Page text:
Chirac overhauls missile arsenal

CHRISTOPHER BELLAMY

Defence Correspondent

France has decided to proceed with a long-range, air-launched cruise missile with a nuclear warhead, and to scrap missiles based in ageing silos in south-east France, according to reliable sources in Paris. The French Defence Ministry and President Jacques Chirac's office yesterday said no final decision had been made but indicated it was imminent.

The authoritative defence newsletter TTU (Tres, Tres Urgent) said President Chirac had accepted recommendations from government defence experts to proceed with the new missile and close down silos in the Plateau d'Albion. Instead, the French deterrent, or Force de Frappe, will rely on air- and submarine-launched missiles and nuclear bombs carried on Mirage and Super Etendard aircraft. The recent French tests in the Pacific have been designed to test the warhead for a new submarine-launched missile, called the SN- 75, and to enable France to evaluate future warheads - including that for the new cruise missile - using computer simulation.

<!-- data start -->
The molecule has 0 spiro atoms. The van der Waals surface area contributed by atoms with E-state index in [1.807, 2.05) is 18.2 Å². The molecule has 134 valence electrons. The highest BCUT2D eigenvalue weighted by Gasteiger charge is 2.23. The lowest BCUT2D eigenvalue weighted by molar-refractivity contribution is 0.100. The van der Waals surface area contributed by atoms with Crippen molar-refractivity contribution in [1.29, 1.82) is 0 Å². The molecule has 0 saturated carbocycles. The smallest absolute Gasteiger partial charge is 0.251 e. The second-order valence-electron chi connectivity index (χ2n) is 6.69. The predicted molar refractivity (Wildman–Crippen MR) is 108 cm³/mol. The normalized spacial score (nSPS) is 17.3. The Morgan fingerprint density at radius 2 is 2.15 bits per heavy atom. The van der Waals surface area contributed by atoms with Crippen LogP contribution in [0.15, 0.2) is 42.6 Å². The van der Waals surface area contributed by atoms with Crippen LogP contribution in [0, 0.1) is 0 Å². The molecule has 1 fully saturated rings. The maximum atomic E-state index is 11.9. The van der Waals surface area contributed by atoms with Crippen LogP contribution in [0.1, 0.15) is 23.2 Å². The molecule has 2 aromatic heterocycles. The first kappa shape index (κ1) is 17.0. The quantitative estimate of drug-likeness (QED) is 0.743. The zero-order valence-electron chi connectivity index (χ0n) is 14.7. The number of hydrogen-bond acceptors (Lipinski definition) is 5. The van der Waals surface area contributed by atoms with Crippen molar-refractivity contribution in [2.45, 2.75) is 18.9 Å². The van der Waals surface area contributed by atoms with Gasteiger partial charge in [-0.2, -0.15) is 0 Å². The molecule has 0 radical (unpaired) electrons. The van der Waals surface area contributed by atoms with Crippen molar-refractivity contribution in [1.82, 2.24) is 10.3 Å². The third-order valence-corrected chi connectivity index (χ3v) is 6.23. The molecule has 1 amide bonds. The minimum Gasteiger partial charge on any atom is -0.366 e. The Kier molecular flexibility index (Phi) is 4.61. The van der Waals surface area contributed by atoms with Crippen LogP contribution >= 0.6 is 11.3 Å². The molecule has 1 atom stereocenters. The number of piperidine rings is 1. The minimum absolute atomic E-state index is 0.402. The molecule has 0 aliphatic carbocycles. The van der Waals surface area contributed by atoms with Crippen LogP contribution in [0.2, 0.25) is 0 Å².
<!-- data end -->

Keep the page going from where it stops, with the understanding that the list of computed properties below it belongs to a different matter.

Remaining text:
The cruise missile, known as the Air-Sol de Longue Portee (ASLP) - long- range air to ground - will enable France's Rafale fighter bombers to hit targets from up to 900km, enabling them to stay out of range of most anti- aircraft defences.

A joint Anglo-French ASLP was one option considered by the British Ministry of Defence to meet its requirement for a Tactical Air-to-Surface Missile, or TASM, to replace its free-fall WE-177 nuclear bombs, until the idea was scrapped in 1993.

Instead, the British have decided to concentrate on one nuclear system, the submarine-launched Trident missile. From about 2006, Trident will provide Britain's only nuclear deterrent.

The 18 French missiles in the Plateau d'Albion are SSBS S3s, introduced in 1980, with a range of 3,500km. They are housed in ageing silos which look increasingly vulnerable in view of the growing threat from missiles fired from North Africa.

Britain and France, the only Western European nuclear powers, exchange information on nuclear strategy but have not yet co-operated on nuclear warhead design. Following the resumption of French nuclear tests in the South Pacific there have been allegations that Britain has received data from the French tests, but the Foreign Office yesterday said no direct data had been received and none had been requested.

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